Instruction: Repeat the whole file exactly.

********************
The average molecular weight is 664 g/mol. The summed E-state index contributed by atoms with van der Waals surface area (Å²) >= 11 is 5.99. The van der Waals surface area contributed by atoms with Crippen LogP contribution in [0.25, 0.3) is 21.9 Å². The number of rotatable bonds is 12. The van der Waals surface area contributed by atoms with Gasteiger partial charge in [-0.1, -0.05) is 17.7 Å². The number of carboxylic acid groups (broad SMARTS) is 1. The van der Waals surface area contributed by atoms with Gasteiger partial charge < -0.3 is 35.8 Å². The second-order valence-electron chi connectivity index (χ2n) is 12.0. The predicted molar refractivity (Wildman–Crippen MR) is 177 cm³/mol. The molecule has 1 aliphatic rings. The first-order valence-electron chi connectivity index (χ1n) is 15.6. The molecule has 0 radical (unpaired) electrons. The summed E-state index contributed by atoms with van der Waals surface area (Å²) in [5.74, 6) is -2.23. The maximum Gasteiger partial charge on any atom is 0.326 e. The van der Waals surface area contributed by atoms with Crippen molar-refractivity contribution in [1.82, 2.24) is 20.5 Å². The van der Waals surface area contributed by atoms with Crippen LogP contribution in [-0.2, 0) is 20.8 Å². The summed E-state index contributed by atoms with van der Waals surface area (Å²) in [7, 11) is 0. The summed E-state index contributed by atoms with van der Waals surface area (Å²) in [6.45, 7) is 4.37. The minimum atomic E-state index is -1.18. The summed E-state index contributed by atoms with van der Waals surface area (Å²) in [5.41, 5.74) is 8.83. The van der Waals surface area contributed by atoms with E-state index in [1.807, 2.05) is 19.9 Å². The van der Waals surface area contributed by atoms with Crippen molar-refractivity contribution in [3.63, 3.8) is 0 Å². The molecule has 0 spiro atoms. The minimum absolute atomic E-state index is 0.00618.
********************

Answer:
The average molecular weight is 664 g/mol. The summed E-state index contributed by atoms with van der Waals surface area (Å²) >= 11 is 5.99. The van der Waals surface area contributed by atoms with Crippen LogP contribution in [0.25, 0.3) is 21.9 Å². The number of rotatable bonds is 12. The van der Waals surface area contributed by atoms with Gasteiger partial charge in [-0.1, -0.05) is 17.7 Å². The number of carboxylic acid groups (broad SMARTS) is 1. The van der Waals surface area contributed by atoms with Gasteiger partial charge < -0.3 is 35.8 Å². The second-order valence-electron chi connectivity index (χ2n) is 12.0. The predicted molar refractivity (Wildman–Crippen MR) is 177 cm³/mol. The molecule has 1 aliphatic rings. The first-order valence-electron chi connectivity index (χ1n) is 15.6. The molecule has 0 radical (unpaired) electrons. The summed E-state index contributed by atoms with van der Waals surface area (Å²) in [5.74, 6) is -2.23. The maximum Gasteiger partial charge on any atom is 0.326 e. The van der Waals surface area contributed by atoms with Crippen molar-refractivity contribution in [1.82, 2.24) is 20.5 Å². The van der Waals surface area contributed by atoms with Crippen LogP contribution in [-0.2, 0) is 20.8 Å². The summed E-state index contributed by atoms with van der Waals surface area (Å²) in [7, 11) is 0. The summed E-state index contributed by atoms with van der Waals surface area (Å²) in [6.45, 7) is 4.37. The minimum atomic E-state index is -1.18. The summed E-state index contributed by atoms with van der Waals surface area (Å²) in [5.41, 5.74) is 8.83. The van der Waals surface area contributed by atoms with E-state index in [1.807, 2.05) is 19.9 Å². The van der Waals surface area contributed by atoms with Crippen molar-refractivity contribution in [3.63, 3.8) is 0 Å². The molecule has 0 spiro atoms. The minimum absolute atomic E-state index is 0.00618.